frank-netter

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Frank H. Netter (1906-1991)

Netter is the Norman Rockwell of Medical Illustration.

“Dr. Netter’s contribution to the study of human anatomy is epochal. He has advanced our understanding of anatomy more than any other medical illustrator since the 16th century, when Vesalius introduced drawings based on cadaveric dissections.” - Dr Michael Debakey

Unlike most sterile medical illustration, Netter aimed to include the human element in his pictures. His characters are real, they cry and they sweat and show emotion through the blood and disfigurement. Netter was as much about the psychology of the human condition as he was about accurate anatomy. 

Frank Netter, MD: The Michelangelo of Medicine

To generations of medical students, from mine to the present, the name Frank Netter has a magical connotation. He was the doctor who drew the remarkably lifelike images that we all used to learn anatomy. They were so lifelike, we joked, that we trusted them more than what we actually saw in our cadavers or on CAT scans.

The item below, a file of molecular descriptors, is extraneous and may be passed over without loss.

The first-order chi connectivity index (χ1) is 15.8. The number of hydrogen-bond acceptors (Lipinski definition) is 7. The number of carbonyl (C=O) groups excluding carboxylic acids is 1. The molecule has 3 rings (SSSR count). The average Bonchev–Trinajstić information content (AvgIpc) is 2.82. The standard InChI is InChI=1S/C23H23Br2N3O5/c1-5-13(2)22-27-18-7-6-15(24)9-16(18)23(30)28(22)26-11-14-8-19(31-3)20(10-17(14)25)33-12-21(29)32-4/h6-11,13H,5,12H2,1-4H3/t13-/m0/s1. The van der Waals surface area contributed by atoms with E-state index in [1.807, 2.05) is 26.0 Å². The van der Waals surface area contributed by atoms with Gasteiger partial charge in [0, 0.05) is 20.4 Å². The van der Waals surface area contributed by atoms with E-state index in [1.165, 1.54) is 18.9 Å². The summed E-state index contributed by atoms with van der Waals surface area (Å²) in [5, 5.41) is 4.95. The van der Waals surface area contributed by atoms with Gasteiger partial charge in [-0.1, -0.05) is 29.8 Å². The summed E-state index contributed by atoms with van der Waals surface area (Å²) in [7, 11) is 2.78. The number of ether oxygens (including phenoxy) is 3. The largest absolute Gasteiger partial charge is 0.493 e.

Who was Frank Netter and how did he come to be the world’s most famous medical illustrator? Fortunately, his daughter Francine has written a forthcoming biography of her father, entitled Medicine’s Michaelangelo

As we learn, if Netter’s mother had had her way, Netter would have retired his paintbrush in favor of a stethoscope.

Read more. [Image: Copyright Elsevier Inc. All rights reserved]

What is the science book that has influenced you the most?

The “Atlas of Human Anatomy” by Frank H. Netter.

If I wanted to talk about the best book out there, it would definitely be.. actually, I’m not sure what it would be – but Netter’s life is simply amazing. He went to both art school and medical school, drawing thousands of anatomical images to be used everywhere around the world.

This is his Wikipedia article.

“Dr. Netter’s contribution to the study of human anatomy is epochal. He has advanced our understanding of anatomy more than any other medical illustrator since the 16th century, when Vesalius introduced drawings based on cadaveric dissections.” - Dr. Michael DeBakey

..if only he was still alive!